they should be. The differential cross-sections were peaked forward;
statistical theory gives.an isotopic distribution. The total cross
sections were larger than predicted. They concluded that the inci-
dent proton may hit the rim of the target and be scattered from
there without forming a compound nucleus.
Eisberg et al. (34) measured the energy spectra of emitted
protons from the alpha bombardment of gold, silver, and copper, at
40 Mev. Their results agreed with the predictions of statistical
theory for proton energies above about 4 Mev. Below this energy,
they concluded,, some other process interfered. Gugelot (35) bom-
barded aluminum, iron, nickel, copper, silver, tin, platinum, and
gold with 18-Mev protons and measured the energy distribution of
the inelastically-scattered particles. The distribution agreed with
statistical theory at high excitation energies. He also found an
anisotropic particle distribution.which lead him to believe that a
direct interaction was present. In an attempt to eliminate this
interference he measured the energy distribution at 150 deg and
calculated.the level densities. Using these values he calculated
values of r(n,p) and o(n, 2n) for rhodium and platinum and compared
these values with the experimental results of Paul and Clarke (12).
He obtained good agreement. His observed .(p, n) reaction for
silver targets, however, differed by an order of magnitude from
his calculated value.
Millar(36) bombarded silver and bromine with 70-Mev brems-
strahlung and measured the energy spectra of emitted alpha particles.
The statistical theory correctly predicted the shape of the curve and
the position of the peak.
Experiments testing the statistical decay, of the compound
nucleus by the usual methods of nuclear physics are, then, hampered
by the interference of various direct interaction mechanisms. These
mechanismsare expected to become ever more important as the
incident energy is increased, but even at low bombarding energies
they may obscure the compound nucleus process. Bombardments
with 14o-Mev neutrons by McManus et al. (37) measuring the energy
distribution of emitted protons, show that a surface proton may
receive nearly all the incident energy and leave the nucleus immediately.
This type of reaction was considered by the authors to be most
important at 10 to 30 Mev. Below 10 Mev,. such a reaction may take
place throughout the entire nucleus, competing with formation of a
compound nucleus (38). A further discussion of surface reactions is
given by Austern et al. (39).
Many of the afore-mentioned experiments (those dealing with
the emission of high energy particles) are discussed by Cohen (40).
He concludes either that some non-compound nucleus process is
operative, or that some unknown selection rules are important.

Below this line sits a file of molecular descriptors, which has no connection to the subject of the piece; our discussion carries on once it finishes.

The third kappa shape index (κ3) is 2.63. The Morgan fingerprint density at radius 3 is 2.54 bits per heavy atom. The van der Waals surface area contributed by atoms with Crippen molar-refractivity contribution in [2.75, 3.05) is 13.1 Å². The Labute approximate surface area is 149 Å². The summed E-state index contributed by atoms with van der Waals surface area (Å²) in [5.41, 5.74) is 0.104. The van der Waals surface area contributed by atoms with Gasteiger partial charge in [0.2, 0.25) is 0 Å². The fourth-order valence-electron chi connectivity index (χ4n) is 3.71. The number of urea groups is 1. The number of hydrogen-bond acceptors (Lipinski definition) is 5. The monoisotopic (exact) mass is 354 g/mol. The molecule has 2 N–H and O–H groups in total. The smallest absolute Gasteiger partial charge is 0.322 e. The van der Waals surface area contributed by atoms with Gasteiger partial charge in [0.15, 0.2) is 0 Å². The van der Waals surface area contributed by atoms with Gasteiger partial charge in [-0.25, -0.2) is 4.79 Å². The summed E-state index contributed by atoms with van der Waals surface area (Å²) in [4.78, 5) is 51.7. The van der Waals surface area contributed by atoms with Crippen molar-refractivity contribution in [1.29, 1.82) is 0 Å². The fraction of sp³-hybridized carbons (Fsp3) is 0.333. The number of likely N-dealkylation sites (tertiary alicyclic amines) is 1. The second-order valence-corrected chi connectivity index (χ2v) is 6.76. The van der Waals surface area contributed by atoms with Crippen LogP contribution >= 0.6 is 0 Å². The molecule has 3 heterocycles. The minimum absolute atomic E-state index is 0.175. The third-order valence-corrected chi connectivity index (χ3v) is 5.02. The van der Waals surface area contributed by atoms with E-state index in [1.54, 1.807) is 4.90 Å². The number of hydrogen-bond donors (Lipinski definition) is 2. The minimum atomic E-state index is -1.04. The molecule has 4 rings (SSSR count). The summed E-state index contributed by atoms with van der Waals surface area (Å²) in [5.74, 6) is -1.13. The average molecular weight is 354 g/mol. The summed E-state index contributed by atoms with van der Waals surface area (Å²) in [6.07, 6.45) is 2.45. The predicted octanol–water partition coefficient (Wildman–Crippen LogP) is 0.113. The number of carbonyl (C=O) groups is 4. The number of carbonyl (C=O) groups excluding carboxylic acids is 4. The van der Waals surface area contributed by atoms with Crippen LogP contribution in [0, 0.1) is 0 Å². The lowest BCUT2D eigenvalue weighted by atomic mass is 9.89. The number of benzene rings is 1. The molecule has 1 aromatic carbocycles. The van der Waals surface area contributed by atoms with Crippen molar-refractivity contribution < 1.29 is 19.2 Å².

Eisberg (41) cites evidence in support of the contention that a direct
interaction, preferably with surface nucleons, is the explanation.
Heavier bombarding projectiles which travel at the same velocity
as light particles produce compound nuclei with greater excitation
energy. Inaddition, this energy is shared among many incident nucleons;
therefore, the probability of energy exchange with the target nucleons is
much greater than in the foregoing experiments. The utilization of a
heavy ion as the bombarding projectile has the further advantage that
the nuclear binding energy of the incident ion will enter into the excita-
tion energy of the compound nucleus. In the case of nitrogen on sulfur
this may account for nearly half the total excitation energy. Heavy ion
bombardments, then, are a logical method of obtaining experimental
results at higher excitation energies.
Chackett etW:l.l(42) have utilized a nitrogen accelerator which
produces a continuous energy distribution up to 1.25 Mev, the beam
intensity falling off rapidly above 50 Mev. They put forth a-"buckshot"
theory to account for their results with aluminum targets (42). This
theory assumes, in general,. that only part of the nitrogen projectile
fuses with the target. Souch, (43) analyzing the C138/C134 ratio
formed in.the aluminum bombardments, concluded that the buckshot
theory is more valid than is-the compound nucleus hypothesis.
Greenlees and Souch (44) bombarded chlorine and reported that their
data from this experiment could be made to fit either theory. They
suggested that more information is necessary and may be obtained
from monoenergetic heavy ions.
Nitrogen ions are accelerated to 28 Mev in the Oak Ridge
National Laboratory. 63-inch cyclotron, with a full widthat half
maximum 600 Kev in the deflected beam. A nitrogen ion at this
energy has a velocity equal tothat of a 2-Mev proton. The low